What Ski Gear Do I Need?
First up, let’s distinguish between clothing and equipment!
Equipment – Refers to your skis and ski boots, snowboard and boots, poles and helmet. Most South Africans rent this equipment as part of their pre-paid holiday package or on arrival in resort. Unless you are a regular skier (i.e. at least once a year) there is no need to buy this equipment – it is expensive! And besides, the rental stock at most resort hire shops is generally less than a year old and in really good condition.
Clothing – Unlike the equipment, it is difficult to find clothing to rent. Choosing and buying your ski clothing is probably your most important investment after the holiday itself! One has to be ready for temperature extremes – riding the first chair lift of the morning with temperatures below 0°C is pretty chilly in any language! However, after you’ve spent a few crazy hours charging down the slopes, you’re going to want to start stripping down a little. The secret is to dress in layers that you can take off and put on, as the conditions require.
Helmet: Although ski helmets are not compulsory by law in most countries and therefore a matter of personal preference, we (and most ski aficionados) can’t stress how important this piece of equipment is. You want to keep your ‘pip’ safe in the event of a fall or accident with another skier/boarder. Furthermore, most ski schools will insist on helmets, particularly for children.
Importantly, many (if not all) travel insurance policies will require the insured person to wear a helmet when participating in winter sports.
Helmets can be rented along with the rest of your equipment in the resort.
Hat: Pack a good Polartec® Beanie to keep your head and ears warm
Buffs and/or scarf: You can use a Buff to keep your neck and face warm on those chilly trips up the mountain on a ski lift.
Sun Glasses: A good pair of polarized shades, preferably ones that wrap around the face a little
Sunscreen: Faces and particularly noses should be well covered in sun cream before venturing onto the slopes, even if it’s overcast.
The Base Layer
Also known as the ‘sweat layer’ or ‘wicking layer’ – refers to the layer closest to your body. These tops (long or short sleeve) and leggings are made of fast drying, snug fitting, synthetic/wool mix wicking fabric that draws the sweat away from your body and allows it to evaporate thereby keeping you warm and comfortable. Base layers are available from most good sports and outdoor outlets including Cape Union Mart, Cape Storm and First Ascent.
The Mid Layer
Also known as the insulating or warm layer – refers to the layer between your base layer and jacket (usually only applicable to the top half). You can use a comfortable Polartec fleece or soft shell jacket for this job. The real advantage of this layer is that you can vary the thickness of garments to suit the conditions you’re likely to encounter.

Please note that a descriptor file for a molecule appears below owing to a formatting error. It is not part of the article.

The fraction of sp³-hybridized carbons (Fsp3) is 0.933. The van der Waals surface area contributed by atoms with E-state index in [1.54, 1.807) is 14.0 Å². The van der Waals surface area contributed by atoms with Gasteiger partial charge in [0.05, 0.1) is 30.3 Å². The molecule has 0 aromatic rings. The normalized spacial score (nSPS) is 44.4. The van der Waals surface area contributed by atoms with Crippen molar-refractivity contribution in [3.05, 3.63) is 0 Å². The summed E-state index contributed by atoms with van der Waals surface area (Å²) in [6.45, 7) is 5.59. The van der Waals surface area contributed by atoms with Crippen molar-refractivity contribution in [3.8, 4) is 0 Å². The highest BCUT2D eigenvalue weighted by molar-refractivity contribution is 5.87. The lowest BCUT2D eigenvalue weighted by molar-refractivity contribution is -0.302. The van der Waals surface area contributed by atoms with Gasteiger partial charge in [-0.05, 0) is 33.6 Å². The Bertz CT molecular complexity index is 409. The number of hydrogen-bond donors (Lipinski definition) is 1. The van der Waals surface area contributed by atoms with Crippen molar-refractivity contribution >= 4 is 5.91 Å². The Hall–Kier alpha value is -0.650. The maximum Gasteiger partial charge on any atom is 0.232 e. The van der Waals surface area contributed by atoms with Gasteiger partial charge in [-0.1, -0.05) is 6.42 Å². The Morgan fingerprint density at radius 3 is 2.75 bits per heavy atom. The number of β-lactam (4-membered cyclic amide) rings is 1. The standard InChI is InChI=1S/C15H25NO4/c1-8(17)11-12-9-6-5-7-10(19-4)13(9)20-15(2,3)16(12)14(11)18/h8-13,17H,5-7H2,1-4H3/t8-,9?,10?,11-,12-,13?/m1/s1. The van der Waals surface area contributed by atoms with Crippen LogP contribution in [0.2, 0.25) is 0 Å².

The Outer Layer
Also referred to as the ‘protective layer’ – includes your ski jacket and ski pants. A good set will cost upwards of R3000 but they’re worth every cent. They will not only keep you dry and warm, but the extra little of padding can come in very handy!!
Under your Ski Pants?!
Common Question: Should I wear long johns under my ski pants? Answer: Check the label and if they’re made from a cotton blend fabric, then NO! Much better to buy a few pairs of good thermals!
Like the tops (discussed above), thermal leggings are made of fast drying, snug fitting, synthetic/merino wool mix wicking fabric that draws the sweat away from your body and allows it to evaporate thereby keeping you warm, dry and comfortable.
Note: Depending on daily temperatures and the thickness of your ski pants, you may find that you don’t need to wear thermal leggings every day. However, they can still be very useful for chilly evenings out on the town.
Socks and Footwear
Socks for skiing:
For starters, leave the old rugby socks at home! That coarse, ribbed fabric is going to be very uncomfortable after a few hours on the slopes. A few good pairs of proper ski socks will keep your feet dry, warm, cushioned and comfortable in those ski boots.
Ski socks are made from a combination of materials including +/- 50% merino wool (for its great wicking properties), +/- 40% nylon and a small amount of elastane or lycra, etc. You also get different weights (thickness) – light, medium and heavy. We’ve found that a light or medium weight sock is ideal for skiing in the alps. Heavyweight socks can get really hot, particularly for busy skiers/boarders.
Footwear: Make sure they have soles with a good tread (icy walkways can be treacherous after a few glüweins!) and are reasonably waterproof. Alternatively get yourself a pair of ‘moonboots’ when you arrive – they are inexpensive and perfect for tobogganing, walking around town and having fun in the snow!
Warm and dry hands are happy hands! A good pair of gloves or mittens are an essential element of clothing. Mittens keep hands and fingers warmer, but gloves give you more dexterity. If in doubt, I would choose a pair of good gloves. Make sure your gloves are waterproof and have a toughened or extra layer of fabric on the palm for carting your skis around
Swimming costume: We know this sounds crazy for a ski holiday but some resorts have indoor heated pools to relax in after a hard day on the slopes
Dinner attire: Some resorts will have smart casual dress code. Remember the hotel will be heated inside so you will need some ‘normal’ clothes too!